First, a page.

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Unemployment to 3.9%

Written By: - Date published: 1:20 pm, August 7th, 2008 - 15 comments
Categories: benefits, Social issues, workers' rights - Tags: ,

Unemployment rose again last quarter but remains under 4%. It has now been under 4% for 16 of the last 17 quarters. Interestingly, the number of employed people also increased last quarter but more people came into the workforce who were previously not looking for work. So, workforce participation grew faster than employment grew, meaning more people were officially unemployed, even though more people had jobs. Fun with numbers, people 🙂

The number of unemployment beneficiaries is at a record low. There are just 17,710 people on the unemployment benefit now and 70% have been on the UB less than a year*.

 

[source]

[* to head off the tired old claims: overall working age benefit numbers continue to fall, down 1% last year, even as the working age population grew 1%. The portion of adults on a benefit fell from 9.3% to 9.1% in the last year. It was 16% in 1999]

15 comments on “Unemployment to 3.9% ”

  1. lprent 1

    Interesting – have a look at TVHE’s analysis

    June 08 Labour market: Part Two (Revenge of the hours worked)

    Interesting that he looks at this as showing that the labour market is stronger than previously been thought.

  2. Yeah. the thing about a labour market is it has a lot of interia (and momentum once it’s moving).. low unemployment is self-reinforcing, it discourage businesses from firing, it encourages higher wage increase keeping domestic demand solid. On the flipside, mass layoffs or any other decrease in incomes (eg 1991 benefit cuts) not only see those people out of work, it cuts their demand and other lose their jobs.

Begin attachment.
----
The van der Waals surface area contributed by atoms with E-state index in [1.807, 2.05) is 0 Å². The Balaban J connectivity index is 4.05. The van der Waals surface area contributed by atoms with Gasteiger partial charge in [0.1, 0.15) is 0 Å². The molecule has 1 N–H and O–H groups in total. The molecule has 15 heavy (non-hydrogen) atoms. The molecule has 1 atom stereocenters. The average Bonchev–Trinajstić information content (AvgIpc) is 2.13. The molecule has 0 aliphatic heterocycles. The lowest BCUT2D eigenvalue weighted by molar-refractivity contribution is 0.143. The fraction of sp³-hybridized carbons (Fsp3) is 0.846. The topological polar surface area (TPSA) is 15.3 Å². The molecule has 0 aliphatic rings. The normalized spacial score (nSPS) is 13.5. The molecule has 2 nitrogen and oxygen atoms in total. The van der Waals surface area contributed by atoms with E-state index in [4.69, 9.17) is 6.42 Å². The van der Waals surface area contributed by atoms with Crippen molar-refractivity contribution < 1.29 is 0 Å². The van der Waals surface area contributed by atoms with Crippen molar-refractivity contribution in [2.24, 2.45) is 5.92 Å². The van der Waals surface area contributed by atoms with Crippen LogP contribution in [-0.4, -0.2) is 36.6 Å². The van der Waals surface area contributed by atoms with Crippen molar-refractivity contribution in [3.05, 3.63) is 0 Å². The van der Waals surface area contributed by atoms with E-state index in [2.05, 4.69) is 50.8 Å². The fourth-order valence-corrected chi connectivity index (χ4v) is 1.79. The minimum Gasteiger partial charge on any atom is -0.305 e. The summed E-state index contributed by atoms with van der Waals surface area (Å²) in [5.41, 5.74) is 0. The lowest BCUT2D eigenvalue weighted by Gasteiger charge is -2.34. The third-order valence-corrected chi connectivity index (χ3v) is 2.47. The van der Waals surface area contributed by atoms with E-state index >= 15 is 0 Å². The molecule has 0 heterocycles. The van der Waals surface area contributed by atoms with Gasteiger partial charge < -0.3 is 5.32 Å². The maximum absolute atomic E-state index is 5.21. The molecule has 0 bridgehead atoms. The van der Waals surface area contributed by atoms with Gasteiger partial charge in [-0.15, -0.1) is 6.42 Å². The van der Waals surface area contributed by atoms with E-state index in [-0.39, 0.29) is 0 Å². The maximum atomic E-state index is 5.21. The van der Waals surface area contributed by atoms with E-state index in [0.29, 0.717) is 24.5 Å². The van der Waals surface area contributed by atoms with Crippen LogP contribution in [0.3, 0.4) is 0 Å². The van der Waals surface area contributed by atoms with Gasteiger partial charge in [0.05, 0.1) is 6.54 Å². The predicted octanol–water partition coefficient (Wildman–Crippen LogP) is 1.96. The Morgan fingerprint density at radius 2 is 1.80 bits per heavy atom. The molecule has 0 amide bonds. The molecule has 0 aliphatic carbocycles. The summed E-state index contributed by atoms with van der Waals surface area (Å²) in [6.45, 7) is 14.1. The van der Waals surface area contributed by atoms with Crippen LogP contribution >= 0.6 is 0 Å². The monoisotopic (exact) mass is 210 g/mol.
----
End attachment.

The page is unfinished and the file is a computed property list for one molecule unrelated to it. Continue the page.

One of the worries if unemployment does rise quickly now is that families will lose their in-work tax credits through WfF on top of losing their work income… which could add to the momentum. But, at present, the inertia seems quite strong and we might not get to that point.

  3. Razorlight 3

    What is your opinion on some predictions that this is the beginning of a trend and we are looking at unemplyment increasing to 6%.

  4. Well, we’re not seeing it so far – employment is growing and wages are rising fast. In the medium term though, I expect the economy to go through serious trauma along witht rest of the world as peak oil really hits, that will mean tough times for workers.. we have to ensure they have good rights when it does.

  5. Razorlight 5

    Not looking at any stats to back up this claim but I feel things are going to get alot worst.

    From the lack of work in our office, to the clients who say things are quiet, friends in the building industry who are doing cash jobs for mates to fill their day up. Everyone just seems quiet at the moment. (unless you are in PR for the Nats).

    There has to be lay offs as their is no work.

    I hope I am wrong but from where I am sitting every day people are telling me bad things about future employment prospects.

  6. dave 6

    Interesting to see that the figures now no longer include students getting an unemployment benefit due to finishing or a break in studies. perhaps that why overall benefit numbers are continuing to fall ..Also interesting to see that the unemployment benefit has reduced by 5k in the past year, sickness by 2k but invalids has risen by 6k – must be thousands of beneficiaries transferred to the invalids benefit in the past year to fiddle the figures…